In addition, traits that we assume to be valuable may not be so, after all. On the other hand, genes that we associate with negative features may actually be beneficial. Consider the partial immunity that sickle-cell anemia confers against Malaria. And even if we were able to discern, with absolute certainty, favorable and unfavorable traits, we would not necessarily be able to trace or guarantee their inheritance. For all these reasons, aside from being morally bankrupt and ethically incorrect, the Social Darwinists and Nazi doctors and eugenics proponents were just factually wrong.
The other cool thing about humans is that, in addition to our superior primate genetics–and possibly because of them–we have developed this social infrastructure of “culture” and “morality.” This means that we are equipped with the logic and reasoning faculties to overcome our primal instincts and behave in a way that will promote the survival of the collective.
An Emerging Body of Counter-Evidence
Across species–especially mammals–males do have an interest in female monogamy. After all, a female has a sure-fire way of knowing which offspring are hers: they are typically ejected from her own body. Perhaps at the root of every misunderstanding between the sexes is that males possess none of the machinery involved in gestating progeny. However, the trade-off for escaping the trials of womanhood by one measly chromosome is that males can never know for sure whether they are the fathers of their mates’ babies. Absent a Maury Povich of the animal kingdom, males need a means of enforcing monogamy among females to ensure their parentage.
However, recent studies have offered evidence suggesting that females of some species are able to circumvent this male control, and that it might actually be beneficial to the health of the group as a whole. For example, a 1990 analysis of Fairy Wrens showed that up to 65% of the offspring in any socially monogamous group were not fathered by any of the birds in that group. The community of birds benefits: genetic diversity contributes to decreased in-breeding, while social monogamy confers the protection of group living.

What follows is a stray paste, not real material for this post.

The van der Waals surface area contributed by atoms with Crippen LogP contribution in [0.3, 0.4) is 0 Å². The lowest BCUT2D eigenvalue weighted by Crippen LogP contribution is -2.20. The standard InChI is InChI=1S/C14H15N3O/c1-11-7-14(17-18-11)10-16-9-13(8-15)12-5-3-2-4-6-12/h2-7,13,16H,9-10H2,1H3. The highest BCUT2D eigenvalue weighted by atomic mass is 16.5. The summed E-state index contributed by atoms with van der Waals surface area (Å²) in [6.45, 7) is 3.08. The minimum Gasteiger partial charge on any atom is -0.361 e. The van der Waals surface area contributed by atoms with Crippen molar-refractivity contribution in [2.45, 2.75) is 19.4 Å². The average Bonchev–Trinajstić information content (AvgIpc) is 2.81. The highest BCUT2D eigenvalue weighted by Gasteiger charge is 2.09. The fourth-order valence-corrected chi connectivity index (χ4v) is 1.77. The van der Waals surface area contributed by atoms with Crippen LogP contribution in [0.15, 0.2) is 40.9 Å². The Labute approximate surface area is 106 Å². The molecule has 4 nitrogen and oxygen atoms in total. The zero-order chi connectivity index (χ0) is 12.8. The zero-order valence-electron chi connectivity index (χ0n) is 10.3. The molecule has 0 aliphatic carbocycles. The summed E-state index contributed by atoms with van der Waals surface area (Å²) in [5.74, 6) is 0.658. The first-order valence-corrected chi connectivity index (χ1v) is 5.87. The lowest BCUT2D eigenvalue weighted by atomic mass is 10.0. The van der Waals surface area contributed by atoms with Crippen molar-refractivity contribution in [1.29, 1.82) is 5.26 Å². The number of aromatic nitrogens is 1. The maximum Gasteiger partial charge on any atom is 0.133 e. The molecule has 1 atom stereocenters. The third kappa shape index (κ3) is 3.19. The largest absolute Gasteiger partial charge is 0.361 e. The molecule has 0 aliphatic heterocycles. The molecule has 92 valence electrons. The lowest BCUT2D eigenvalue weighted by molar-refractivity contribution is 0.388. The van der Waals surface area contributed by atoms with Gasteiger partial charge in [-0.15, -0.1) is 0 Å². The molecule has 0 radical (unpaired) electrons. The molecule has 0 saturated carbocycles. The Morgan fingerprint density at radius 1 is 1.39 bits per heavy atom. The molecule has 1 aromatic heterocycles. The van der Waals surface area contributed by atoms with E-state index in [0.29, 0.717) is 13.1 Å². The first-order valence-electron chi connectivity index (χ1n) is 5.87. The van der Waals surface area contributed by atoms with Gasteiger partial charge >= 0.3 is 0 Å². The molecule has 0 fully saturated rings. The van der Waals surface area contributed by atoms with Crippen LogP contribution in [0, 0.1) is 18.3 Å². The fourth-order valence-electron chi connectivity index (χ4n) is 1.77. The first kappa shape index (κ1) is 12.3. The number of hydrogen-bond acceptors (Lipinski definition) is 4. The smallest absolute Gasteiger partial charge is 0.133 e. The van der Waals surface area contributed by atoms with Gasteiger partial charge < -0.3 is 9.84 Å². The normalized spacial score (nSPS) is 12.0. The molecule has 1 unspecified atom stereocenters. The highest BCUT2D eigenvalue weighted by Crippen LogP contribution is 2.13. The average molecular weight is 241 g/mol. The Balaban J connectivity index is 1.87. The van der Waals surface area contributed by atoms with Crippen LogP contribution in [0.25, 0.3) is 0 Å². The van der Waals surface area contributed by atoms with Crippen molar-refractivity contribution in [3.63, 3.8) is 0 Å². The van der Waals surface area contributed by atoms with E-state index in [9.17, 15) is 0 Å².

Perhaps at the root of every misunderstanding between the sexes is that males possess none of the machinery involved in gestating progeny.
In humans, one would think that the promise of a man’s contribution to parenting would incentivize women’s monogamy. However, this view comes into conflict with studies that show that, while women want stable partners and doting caretakers for their children, they don’t actually want those people to be their children’s biological fathers. Studies show that women prefer more masculine men–ones with square jaws and more pronounced brow lines–when they are ovulating, and then go back to preferring men with more feminine features when they are not.ª The traits women want to pass to their children are not necessarily the traits that they look for in a long-term partner. This could result in a pattern similar to that in the fairy wrens, where males who are more adept at care-taking unwittingly raise other males’ babies.
Bateman’s principles themselves–that males’ reproductive success depends on number of mates, while females’ reproductive success does not–have come into question as further analysis of his methodology has shown that he may have made errors. For one, replicate studies have suggested that Bateman’s results may have arisen from chance alone. Secondly, when Bateman conducted his experiment in 1948, genetic testing was not as sophisticated as it is today. In the absence of molecular tools, Bateman underestimated his offspring numbers by up to 25%.†
Finally, several examples in the animal kingdom flat-out contradict Bateman’s underlying principles. A 2011 study suggests that female lemurs benefit from mating with multiple partners in a night, as do guppies. One theory to explain these observations posits that females employ post-copulatory selection mechanisms like sperm competition to ensure only the best swimmers reach her egg. Female antelope, who have a very small window of fertility every year, also benefit from multiple mates, sometimes trying to capitalize on this advantage by attacking males in the process of mating with other females. For this reason, Zoologist Jakob Bro-Jorgensen, the lead researcher in the study, said, “We should not regard coyness as the only natural female sex role.”
Even Science–aka Measured, Controlled, and Objective Findings–is Shaped by Contemporary Attitudes and Social Norms